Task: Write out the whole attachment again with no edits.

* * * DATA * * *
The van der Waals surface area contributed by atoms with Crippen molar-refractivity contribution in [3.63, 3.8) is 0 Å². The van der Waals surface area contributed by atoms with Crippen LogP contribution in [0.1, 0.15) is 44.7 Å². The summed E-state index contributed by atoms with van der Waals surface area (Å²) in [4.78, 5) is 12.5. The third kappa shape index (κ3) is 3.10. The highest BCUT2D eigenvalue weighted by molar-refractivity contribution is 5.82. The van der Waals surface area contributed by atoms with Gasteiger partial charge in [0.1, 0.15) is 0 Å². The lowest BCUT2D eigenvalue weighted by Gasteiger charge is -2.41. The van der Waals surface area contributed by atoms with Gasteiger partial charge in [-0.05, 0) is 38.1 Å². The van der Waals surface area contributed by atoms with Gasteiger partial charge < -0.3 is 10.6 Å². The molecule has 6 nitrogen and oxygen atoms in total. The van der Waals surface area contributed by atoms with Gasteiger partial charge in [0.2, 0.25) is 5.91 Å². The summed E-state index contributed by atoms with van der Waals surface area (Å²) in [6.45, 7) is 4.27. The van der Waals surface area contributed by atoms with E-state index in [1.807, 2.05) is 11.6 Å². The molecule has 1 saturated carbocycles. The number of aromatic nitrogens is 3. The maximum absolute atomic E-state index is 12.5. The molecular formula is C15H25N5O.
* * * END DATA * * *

The van der Waals surface area contributed by atoms with Crippen molar-refractivity contribution in [3.63, 3.8) is 0 Å². The van der Waals surface area contributed by atoms with Crippen LogP contribution in [0.1, 0.15) is 44.7 Å². The summed E-state index contributed by atoms with van der Waals surface area (Å²) in [4.78, 5) is 12.5. The third kappa shape index (κ3) is 3.10. The highest BCUT2D eigenvalue weighted by molar-refractivity contribution is 5.82. The van der Waals surface area contributed by atoms with Gasteiger partial charge in [0.1, 0.15) is 0 Å². The lowest BCUT2D eigenvalue weighted by Gasteiger charge is -2.41. The van der Waals surface area contributed by atoms with Gasteiger partial charge in [-0.05, 0) is 38.1 Å². The van der Waals surface area contributed by atoms with Gasteiger partial charge < -0.3 is 10.6 Å². The molecule has 6 nitrogen and oxygen atoms in total. The van der Waals surface area contributed by atoms with Gasteiger partial charge in [0.2, 0.25) is 5.91 Å². The summed E-state index contributed by atoms with van der Waals surface area (Å²) in [6.45, 7) is 4.27. The van der Waals surface area contributed by atoms with E-state index in [1.807, 2.05) is 11.6 Å². The molecule has 1 saturated carbocycles. The number of aromatic nitrogens is 3. The maximum absolute atomic E-state index is 12.5. The molecular formula is C15H25N5O.